Maureen Dowd of the piquant but small, small and one-track mind is once again hurling spitballs at President Bush. In her column “Animal House Summit” in The New York Times, she pelts him for his remarks overheard in the recent open-microphone cause episode at the G-8 gathering in St. Petersburg.

Dowd bombards him for making important events look like “a kegger” in “a comfortable frat house.” Oh, the gaucherie of his “swearing, swaggering, talking to Tony Blair with his mouth full of buttered roll, and giving a startled Angela Merkel an impromptu shoulder rub.”

And, of course, how indicative is his “loosey-goosey confidence” of “his own headlong, heedless actions in the Middle East [that] have contributed to the deepening chaos there”, etcetera, etcetera, etcetera.

When it comes to the Middle East crisis, and currently the hostilities between Hezbollah and Israel, Dowd and her ilk can’t stop Bush-badgering long enough even to peek at the large strategic picture. According to bigger minds than theirs, as described in Report #585 from JINSA, at present “we may have a screaming, red-letter, poster-sized, bells and whistles, mega-super-duper paradigm shift.” Hence:

[T]he most important change may be in the Arab world–Saudi Arabia, Jordan, Egypt, Bahrain and others have incontrovertibly woken up to the problem. The (Saudi) Arab Times editor wrote, ‘The angry response from Saudi Arabia has politically isolated Hezbollah and Hamas. Unfortunately we must admit that in such a war the only way to get rid of ‘these irregular phenomena’ is what Israel is doing. The operations of Israel in Gaza and Lebanon are in the interest of people of Arab countries and the international community.’

Wadi Batti, an Iraqi columnist, wrote, By initiating the confrontation with Israel, Hizbullah has made a mockery of the Lebanese government and leaders, who are now seen as pawns in the hands of Nasrallah. How long will the Arabs continue to fight on behalf of Iran?

It is a long way from acknowledging that sponsorship of terrorist organizations can come back to haunt the sponsors to halting one’s own support for terrorist organizations (the U.S. military finds that Egyptians and Saudis, not Iraqis, comprise nearly all of the suicide bombers in Iraq), but without such acknowledgement, change is impossible.

Any day we find the media, the American government, the Russians, the Europeans and the most influential members of the Arab world on the same page regarding actions taken by Israel, either Israel is in big, big trouble or we may be watching the paradigm shift.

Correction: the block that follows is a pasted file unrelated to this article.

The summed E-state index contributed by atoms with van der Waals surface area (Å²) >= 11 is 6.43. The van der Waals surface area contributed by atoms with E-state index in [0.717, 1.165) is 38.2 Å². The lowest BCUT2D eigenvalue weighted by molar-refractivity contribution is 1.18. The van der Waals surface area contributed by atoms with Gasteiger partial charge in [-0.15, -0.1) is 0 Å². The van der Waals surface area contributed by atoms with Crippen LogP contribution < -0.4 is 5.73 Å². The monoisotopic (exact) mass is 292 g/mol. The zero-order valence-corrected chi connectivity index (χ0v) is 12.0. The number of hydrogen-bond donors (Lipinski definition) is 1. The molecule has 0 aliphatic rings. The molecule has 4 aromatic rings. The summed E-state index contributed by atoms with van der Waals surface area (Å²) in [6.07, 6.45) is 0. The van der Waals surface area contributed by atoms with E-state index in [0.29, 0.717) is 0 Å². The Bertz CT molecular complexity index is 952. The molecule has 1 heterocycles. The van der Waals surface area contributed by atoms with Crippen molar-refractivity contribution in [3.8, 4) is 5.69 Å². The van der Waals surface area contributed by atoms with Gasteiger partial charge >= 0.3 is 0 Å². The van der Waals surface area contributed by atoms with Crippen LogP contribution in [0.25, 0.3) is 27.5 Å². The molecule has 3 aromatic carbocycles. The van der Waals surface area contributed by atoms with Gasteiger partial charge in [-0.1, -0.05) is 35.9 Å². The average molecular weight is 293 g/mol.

The Leftist Drones will carry on with their picayunish, ritualized, partisan carping against the President, such as, further Dowd’s petty denunciation of him at the summit for ‘insularity’ and having ‘not bothered to prepare any closing remarks.’

But in fact, as JINSA notes, the President did take the lead:

[I]n his denunciation of Syria and the UN’s call for an immediate cease-fire, which would save Hezbollah.

The other members of the G-8 under the clear influence of the President, blamed Hezbollah and Hamas for the violence and said, ‘those that support them cannot be allowed to plunge the Middle East into chaos and provoke a wider conflict.’

Moreover, according to the New York Post, after the FBI indicated it is looking for Hezbollah terrorists in the U.S., and after Israel said it needs two more weeks to neutralize Hezbollah (which Syria has begun to rearm), the President stated he believes Syria is attempting to re-establish its dominion in Lebanon. “It’s in our interest for Syria to stay out of Lebanon and for [Lebanon’s] government to survive,” he said in Washington.

President Bush has also forthrightly charged Iran, in addition to Syria, with sponsoring Hezbollah, although, as The New York Sun reports, “he has stopped short of identifying the presence of Iranian troops in Lebanon.”

Adding somberly to the big picture, Michael Rubin of the American Enterprise Institute warns in The Wall Street Journal against believing “that acceptance of Israel is in the air.” Although the broader Arab universe has not gathered behind Hezbollah and recognize it as “[a]n arm of Iranian influence waging a sectarian battle in the heart of the Middle East.”

The rarified air of the big picture is bracing, invigorating, albeit sobering. The murmuring of the Little Drones is getting more monotonous by the day.